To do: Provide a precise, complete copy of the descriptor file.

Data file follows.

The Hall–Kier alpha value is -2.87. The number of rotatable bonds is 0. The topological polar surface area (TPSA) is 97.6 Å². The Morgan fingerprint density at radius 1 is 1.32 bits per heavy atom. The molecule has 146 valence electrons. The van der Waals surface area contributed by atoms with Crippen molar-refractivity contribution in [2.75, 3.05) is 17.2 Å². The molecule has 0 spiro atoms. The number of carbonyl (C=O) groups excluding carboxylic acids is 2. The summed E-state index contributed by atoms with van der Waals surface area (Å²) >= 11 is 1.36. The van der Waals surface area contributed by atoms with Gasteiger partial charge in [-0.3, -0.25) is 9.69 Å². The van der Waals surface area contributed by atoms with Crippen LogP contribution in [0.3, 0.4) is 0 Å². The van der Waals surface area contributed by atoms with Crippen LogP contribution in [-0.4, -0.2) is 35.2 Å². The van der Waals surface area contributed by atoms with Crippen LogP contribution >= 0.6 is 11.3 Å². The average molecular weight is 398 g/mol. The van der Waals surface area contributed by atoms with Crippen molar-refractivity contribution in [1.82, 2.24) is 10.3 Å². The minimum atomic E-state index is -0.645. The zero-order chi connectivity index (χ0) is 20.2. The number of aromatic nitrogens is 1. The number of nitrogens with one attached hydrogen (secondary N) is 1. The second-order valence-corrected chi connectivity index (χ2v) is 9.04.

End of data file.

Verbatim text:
The Hall–Kier alpha value is -2.87. The number of rotatable bonds is 0. The topological polar surface area (TPSA) is 97.6 Å². The Morgan fingerprint density at radius 1 is 1.32 bits per heavy atom. The molecule has 146 valence electrons. The van der Waals surface area contributed by atoms with Crippen molar-refractivity contribution in [2.75, 3.05) is 17.2 Å². The molecule has 0 spiro atoms. The number of carbonyl (C=O) groups excluding carboxylic acids is 2. The summed E-state index contributed by atoms with van der Waals surface area (Å²) >= 11 is 1.36. The van der Waals surface area contributed by atoms with Gasteiger partial charge in [-0.3, -0.25) is 9.69 Å². The van der Waals surface area contributed by atoms with Crippen LogP contribution in [0.3, 0.4) is 0 Å². The van der Waals surface area contributed by atoms with Crippen LogP contribution in [-0.4, -0.2) is 35.2 Å². The van der Waals surface area contributed by atoms with Crippen LogP contribution >= 0.6 is 11.3 Å². The average molecular weight is 398 g/mol. The van der Waals surface area contributed by atoms with Crippen molar-refractivity contribution in [1.82, 2.24) is 10.3 Å². The minimum atomic E-state index is -0.645. The zero-order chi connectivity index (χ0) is 20.2. The number of aromatic nitrogens is 1. The number of nitrogens with one attached hydrogen (secondary N) is 1. The second-order valence-corrected chi connectivity index (χ2v) is 9.04.